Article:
The WordPress Team suggested that we change the the EU VAT Assistant so that it doesn’t require the AFC framework, or so that the files from the framework are part of the plugin itself. Unfortunately, that won’t be an option. The decision of having the framework as an external plugin was deliberate, to make our plugins modular and more robust. Such design, fairly common on other platforms, allows to keep modules lean, and greatly reduces the chance of conflicts caused by the presence of multiple copies of the same files. Our target was to move away from the obsolete “monolithic” architecture, and all the bloating that it involves, and have a single, shared framework. Other developers adopted such approach (popular themes like Genesis and Avada also use a framework plugin), and it works well.

Rewriting the EU VAT Assistant to go back to the old “bundle everything” design would be a significant step backward, and it would introduce a high risk of causing conflicts with our other plugins, which are based on current “shared framework” architecture. Regrettably, we can’t redesign all the plugins we developed just to comply with a restriction on WordPress.org, which affects a single plugin.

Current status (updated 10 December 2018)

We had an extensive conversation with the WordPress Team about the removal of the EU VAT Assistant from the repository, and how it could be restored. As of the the 10th of December, we haven’t reached an agreement. We proposed a few solutions that would not require a radical changes in the plugin’s architecture. They would also avoid a cascade effect with other plugins based on the same design. Unfortunately, the WP Team keeps insisting that the only solution they deem acceptable by them is to rewrite the plugin and bundle the framework in it. As explained above, that’s basically the only approach we can’t follow. It’s simply not feasible.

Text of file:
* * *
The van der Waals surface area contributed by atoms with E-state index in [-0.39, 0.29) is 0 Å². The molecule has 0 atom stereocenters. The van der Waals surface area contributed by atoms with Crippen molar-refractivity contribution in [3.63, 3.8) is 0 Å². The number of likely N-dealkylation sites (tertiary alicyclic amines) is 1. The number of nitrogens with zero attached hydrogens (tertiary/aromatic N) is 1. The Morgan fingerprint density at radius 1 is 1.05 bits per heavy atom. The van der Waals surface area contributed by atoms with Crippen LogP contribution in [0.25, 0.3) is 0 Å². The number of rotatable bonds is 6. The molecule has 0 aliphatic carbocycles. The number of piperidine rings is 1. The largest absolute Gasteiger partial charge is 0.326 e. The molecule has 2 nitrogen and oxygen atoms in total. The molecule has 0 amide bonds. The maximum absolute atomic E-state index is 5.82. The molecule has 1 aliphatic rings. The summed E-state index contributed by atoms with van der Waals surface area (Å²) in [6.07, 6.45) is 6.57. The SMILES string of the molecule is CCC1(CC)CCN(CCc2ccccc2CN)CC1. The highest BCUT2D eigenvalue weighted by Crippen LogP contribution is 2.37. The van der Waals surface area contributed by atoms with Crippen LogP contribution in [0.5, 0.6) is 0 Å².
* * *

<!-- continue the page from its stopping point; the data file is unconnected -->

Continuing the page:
We are aware that this sudden change could cause alarm among the merchants who are using our EU VAT Assistant. We received several enquiries, from our customers, asking what the future of the our VAT plugin is going to be. All of them expressed their support to us, and were puzzled by such sudden decision about an established and useful solution. You can read the conversation on the plugin’s public support forum, available here: https://wordpress.org/support/topic/plugin-removed-from-wordpress-repository/.

As anticipated, the EU VAT Assistant is still fully functional and supported, still free and it will be maintained for the time being. We will keep checking with the WordPress Team if we can find a compromise that can allow to restore our plugin on the WordPress repository. In the meantime, the EU VAT Assistant will still be available, free of charge, directly from our website. We will also take care of serving updates for our solution directly, while the files hosted on WordPress.org are offline.

Any questions? Always happy to answer!

Should you have any questions about the EU VAT Assistant, please feel free to contact us. We will get back to you as soon as possible.

Thanks for reading this long post, and apologies for the inconvenience caused by the sudden change, which was outside our control.